Chicago, IL, Haymarket Books, ISBN: 9781608460670; 840pp.; Price: £22.99
St Catherine's College, Oxford
Date accessed: 30 September, 2015
Neil Davidson’s substantial and erudite book is a concerted defence of the concept of ‘Bourgeois revolution’.(1) It is composed on a heroic scale. Numerous theorists, both historical and contemporary, are laid-out, discussed and critiqued with unflagging intellectual energy. The author implies that he shares with Marx and Engels an epistemologically privileged position: because they adopted the standpoint of the proletariat they understood the bourgeoisie better than the bourgeoisie understood themselves (p. 125). Going even further, he argues that only a socialist perspective can properly engage with the concept of ‘bourgeois revolution’, if only inadequately this side of the world-consciousness-changing socialist revolution (p. 328). Unsurprisingly, in light of this, Davidson deprecates the ‘false impartiality and narrow specialization’ of academic life (p. 277) – though he does have time for some ‘conservative materialist historians’ (p. 464), particularly Norman Stone. Davidson certainly does not seek to flatter an academic audience that might be expected to hold more to Weber’s distinction between fact and value. Nonetheless, it would be entirely wrong not to engage with his important contribution to a topic of enduring interest.
‘Bourgeois revolution’ is not a term we hear much these days, except from those taking issue with it. A problem for the standard Marxist viewpoint was the elision of ‘capitalist’ with ‘bourgeois’. The gentry and nobility who led the long English struggle for a constitutionalism to hem in the Crown – climaxing with the Civil wars of 1640s and more durably with the 1688 Glorious Revolution – may well have been capitalist, in so far as their income derived from farming organised for exchange and profit – but they were in no more a ‘bourgeoisie’ than the nineteenth-century Prussian Junkers who likewise organised their estates on a commercial basis. Honour, status, and politicking remained their primary determinants of existence. As for the bourgeoisie proper, unless engaged in the American trade most merchants supported the royalists in the Civil Wars. The intentions of the Roundheads in the English Civil War did not differ so radically from the aristocrat-led rebels of the Fronde. We can legitimately see the English Civil Wars as part of a general crisis of the 17th-century world.(2)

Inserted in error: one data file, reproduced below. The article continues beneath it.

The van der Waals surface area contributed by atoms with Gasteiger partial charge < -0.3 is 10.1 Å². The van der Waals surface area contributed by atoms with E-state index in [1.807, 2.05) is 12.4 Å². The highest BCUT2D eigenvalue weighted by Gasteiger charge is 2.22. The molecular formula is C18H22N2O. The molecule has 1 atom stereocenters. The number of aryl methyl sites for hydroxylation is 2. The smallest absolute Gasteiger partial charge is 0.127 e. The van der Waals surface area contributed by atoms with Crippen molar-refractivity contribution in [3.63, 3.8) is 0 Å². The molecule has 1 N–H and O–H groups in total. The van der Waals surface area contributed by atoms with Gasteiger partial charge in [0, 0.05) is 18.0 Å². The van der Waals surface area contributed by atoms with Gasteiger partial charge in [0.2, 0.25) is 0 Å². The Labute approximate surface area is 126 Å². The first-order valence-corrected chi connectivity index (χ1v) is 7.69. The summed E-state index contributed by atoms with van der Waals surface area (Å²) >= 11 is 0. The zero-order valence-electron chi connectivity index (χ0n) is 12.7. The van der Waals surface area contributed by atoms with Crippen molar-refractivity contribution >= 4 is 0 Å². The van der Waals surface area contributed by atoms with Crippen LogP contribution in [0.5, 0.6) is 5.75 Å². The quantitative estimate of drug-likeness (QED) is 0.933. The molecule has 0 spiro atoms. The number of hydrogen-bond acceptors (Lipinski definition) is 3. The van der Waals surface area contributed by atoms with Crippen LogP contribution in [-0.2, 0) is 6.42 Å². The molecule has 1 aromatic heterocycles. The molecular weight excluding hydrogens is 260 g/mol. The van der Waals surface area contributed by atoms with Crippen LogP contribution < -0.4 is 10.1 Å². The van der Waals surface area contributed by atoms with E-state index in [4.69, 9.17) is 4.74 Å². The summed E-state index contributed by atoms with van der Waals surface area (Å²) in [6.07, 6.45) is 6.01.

The French Revolution, in contrast, certainly was made by a bourgeoisie, but not a particularly capitalist one. Many were tax-farmers, lawyers, civil servants, and so on, and those few engaged in living by commerce or industry generally had little time for subversion. Karl Kautsky, the chief theorist of Marxism in the generation after Marx and Engels, made just this point in a book published for the Revolution’s centenary: those pre-1789 French bourgeoisie most directly engaged in capitalist enterprise were the least likely to be anti-royalist revolutionaries.(3)
Bourgeois modernity, therefore, was not usually an outcome of the middle classes taking over the state. It might be seen as emerging somewhat adventitiously from a conflict between two established social forces. The aristocracy tended to favour a representative parliamentarianism that would inhibit the executive state from interfering with the laws, privileges and rights of the propertied. The crown, for its part, struggled to subordinate over-mighty magnates, open landed estates to the law of the realm, and encourage the prosperity of taxable commerce and trade.